More information and advice on mental health

Other resources on this website that you may find useful include the booklet HIV, mental health and emotional wellbeing. This is available to read online, to download as a PDF, or to view in a PDF reader. Many HIV clinics and organisations in the UK also have copies of the print edition of this booklet, so you could ask them for a free copy. Or, you can contact us on 020 7837 6988 or email to request one.

For an overview of our resources, our news and news from other sources on the subject of HIV and mental health, visit our topics page on mental health and emotional health.

Other online information

The Royal College of Psychiatrists’ website includes useful factsheets on subjects including depression, postnatal depression, anxiety, panic and phobias and physical illness and mental health. Their website is:

The NHS website has lots of useful information on mental health, wellbeing and talking therapies. Their website is: 

The national mental health charity, Mind, has information on a wide range of mental health issues online. Their website is:

Want to talk to someone?

The HIV charity, the Terrence Higgins Trust runs a helpline called THT Direct, which may be a useful source of support, information and advice to you. It is open Monday to Friday, from 10am until 8pm. Calls are confidential and you can talk to advisers about the situation you are in, how you are feeling and any questions you may have. They can also advise you on what support services may be available to you near where you live. The number is 0808 802 1221.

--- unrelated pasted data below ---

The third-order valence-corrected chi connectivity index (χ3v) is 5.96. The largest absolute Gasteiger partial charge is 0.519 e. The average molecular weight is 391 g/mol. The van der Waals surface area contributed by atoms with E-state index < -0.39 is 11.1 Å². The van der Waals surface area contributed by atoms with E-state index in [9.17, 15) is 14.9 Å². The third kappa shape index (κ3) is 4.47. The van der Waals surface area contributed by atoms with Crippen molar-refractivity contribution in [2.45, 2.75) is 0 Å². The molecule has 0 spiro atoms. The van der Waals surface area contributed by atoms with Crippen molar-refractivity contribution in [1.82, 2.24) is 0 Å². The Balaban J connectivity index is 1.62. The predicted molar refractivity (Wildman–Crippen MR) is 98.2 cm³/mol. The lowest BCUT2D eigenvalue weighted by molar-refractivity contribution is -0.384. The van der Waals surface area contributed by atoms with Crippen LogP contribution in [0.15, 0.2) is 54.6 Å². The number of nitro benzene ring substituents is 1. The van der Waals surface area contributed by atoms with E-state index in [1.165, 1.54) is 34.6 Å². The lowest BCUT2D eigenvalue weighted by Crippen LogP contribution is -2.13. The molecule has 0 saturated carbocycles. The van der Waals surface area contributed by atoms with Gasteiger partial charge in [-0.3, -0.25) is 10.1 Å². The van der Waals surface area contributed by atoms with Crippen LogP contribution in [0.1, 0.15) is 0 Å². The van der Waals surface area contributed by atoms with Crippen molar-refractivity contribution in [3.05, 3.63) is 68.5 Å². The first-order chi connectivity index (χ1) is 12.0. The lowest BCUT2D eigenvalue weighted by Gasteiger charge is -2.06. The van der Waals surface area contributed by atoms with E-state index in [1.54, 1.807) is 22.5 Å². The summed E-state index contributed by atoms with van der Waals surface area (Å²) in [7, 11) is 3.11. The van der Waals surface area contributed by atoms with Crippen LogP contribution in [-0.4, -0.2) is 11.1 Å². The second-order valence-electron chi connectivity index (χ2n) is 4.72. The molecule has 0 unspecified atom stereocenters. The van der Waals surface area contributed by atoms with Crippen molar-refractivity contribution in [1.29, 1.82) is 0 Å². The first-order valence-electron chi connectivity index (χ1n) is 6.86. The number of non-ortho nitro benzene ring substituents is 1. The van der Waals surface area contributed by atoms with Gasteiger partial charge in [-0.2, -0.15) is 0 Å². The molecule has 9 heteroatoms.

SANE runs a mental health helpline, providing support and information every day from 6pm to 11pm. Its number is 0845 767 8000. You can also email SANE to ask for support.

Samaritans offer a 24-hour source of support. Their number is 08457 90 90 90 or you can email them at

Contact NAM to find out more about the scientific research and information used to produce this section.

This content was checked for accuracy at the time it was written. It may have been superseded by more recent developments. NAM recommends checking whether this is the most current information when making decisions that may affect your health.
Community Consensus Statement on Access to HIV Treatment and its Use for Prevention

Together, we can make it happen

We can end HIV soon if people have equal access to HIV drugs as treatment and as PrEP, and have free choice over whether to take them.

Launched today, the Community Consensus Statement is a basic set of principles aimed at making sure that happens.

The Community Consensus Statement is a joint initiative of AVAC, EATG, MSMGF, GNP+, HIV i-Base, the International HIV/AIDS Alliance, ITPC and NAM/aidsmap